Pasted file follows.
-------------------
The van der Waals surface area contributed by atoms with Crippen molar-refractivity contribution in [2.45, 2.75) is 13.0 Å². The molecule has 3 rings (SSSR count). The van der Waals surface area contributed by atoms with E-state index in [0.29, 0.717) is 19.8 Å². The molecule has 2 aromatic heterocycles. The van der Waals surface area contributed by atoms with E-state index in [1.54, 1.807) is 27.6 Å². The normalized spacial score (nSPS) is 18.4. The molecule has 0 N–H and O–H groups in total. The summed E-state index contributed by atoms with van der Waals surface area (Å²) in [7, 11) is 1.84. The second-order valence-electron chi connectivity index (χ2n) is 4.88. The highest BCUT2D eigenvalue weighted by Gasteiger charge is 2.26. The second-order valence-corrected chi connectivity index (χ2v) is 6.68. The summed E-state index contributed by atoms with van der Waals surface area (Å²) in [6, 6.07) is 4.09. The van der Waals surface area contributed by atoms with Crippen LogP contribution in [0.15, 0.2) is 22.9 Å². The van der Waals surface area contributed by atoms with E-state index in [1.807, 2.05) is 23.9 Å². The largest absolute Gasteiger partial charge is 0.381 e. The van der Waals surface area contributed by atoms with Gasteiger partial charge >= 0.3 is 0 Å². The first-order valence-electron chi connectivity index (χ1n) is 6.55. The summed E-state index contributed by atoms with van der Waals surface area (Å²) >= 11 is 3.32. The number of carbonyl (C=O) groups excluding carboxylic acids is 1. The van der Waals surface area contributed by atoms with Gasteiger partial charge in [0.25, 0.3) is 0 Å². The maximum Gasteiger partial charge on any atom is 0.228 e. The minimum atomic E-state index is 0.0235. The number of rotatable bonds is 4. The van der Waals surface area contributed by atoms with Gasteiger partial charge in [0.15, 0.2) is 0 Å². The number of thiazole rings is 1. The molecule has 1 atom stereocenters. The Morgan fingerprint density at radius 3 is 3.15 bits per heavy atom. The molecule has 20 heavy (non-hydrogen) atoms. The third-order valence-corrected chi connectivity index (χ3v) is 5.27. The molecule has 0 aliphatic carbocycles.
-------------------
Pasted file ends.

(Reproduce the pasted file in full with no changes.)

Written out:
The van der Waals surface area contributed by atoms with Crippen molar-refractivity contribution in [2.45, 2.75) is 13.0 Å². The molecule has 3 rings (SSSR count). The van der Waals surface area contributed by atoms with E-state index in [0.29, 0.717) is 19.8 Å². The molecule has 2 aromatic heterocycles. The van der Waals surface area contributed by atoms with E-state index in [1.54, 1.807) is 27.6 Å². The normalized spacial score (nSPS) is 18.4. The molecule has 0 N–H and O–H groups in total. The summed E-state index contributed by atoms with van der Waals surface area (Å²) in [7, 11) is 1.84. The second-order valence-electron chi connectivity index (χ2n) is 4.88. The highest BCUT2D eigenvalue weighted by Gasteiger charge is 2.26. The second-order valence-corrected chi connectivity index (χ2v) is 6.68. The summed E-state index contributed by atoms with van der Waals surface area (Å²) in [6, 6.07) is 4.09. The van der Waals surface area contributed by atoms with Crippen LogP contribution in [0.15, 0.2) is 22.9 Å². The van der Waals surface area contributed by atoms with E-state index in [1.807, 2.05) is 23.9 Å². The largest absolute Gasteiger partial charge is 0.381 e. The van der Waals surface area contributed by atoms with Gasteiger partial charge >= 0.3 is 0 Å². The first-order valence-electron chi connectivity index (χ1n) is 6.55. The summed E-state index contributed by atoms with van der Waals surface area (Å²) >= 11 is 3.32. The number of carbonyl (C=O) groups excluding carboxylic acids is 1. The van der Waals surface area contributed by atoms with Gasteiger partial charge in [0.25, 0.3) is 0 Å². The maximum Gasteiger partial charge on any atom is 0.228 e. The minimum atomic E-state index is 0.0235. The number of rotatable bonds is 4. The van der Waals surface area contributed by atoms with Gasteiger partial charge in [0.15, 0.2) is 0 Å². The number of thiazole rings is 1. The molecule has 1 atom stereocenters. The Morgan fingerprint density at radius 3 is 3.15 bits per heavy atom. The molecule has 20 heavy (non-hydrogen) atoms. The third-order valence-corrected chi connectivity index (χ3v) is 5.27. The molecule has 0 aliphatic carbocycles.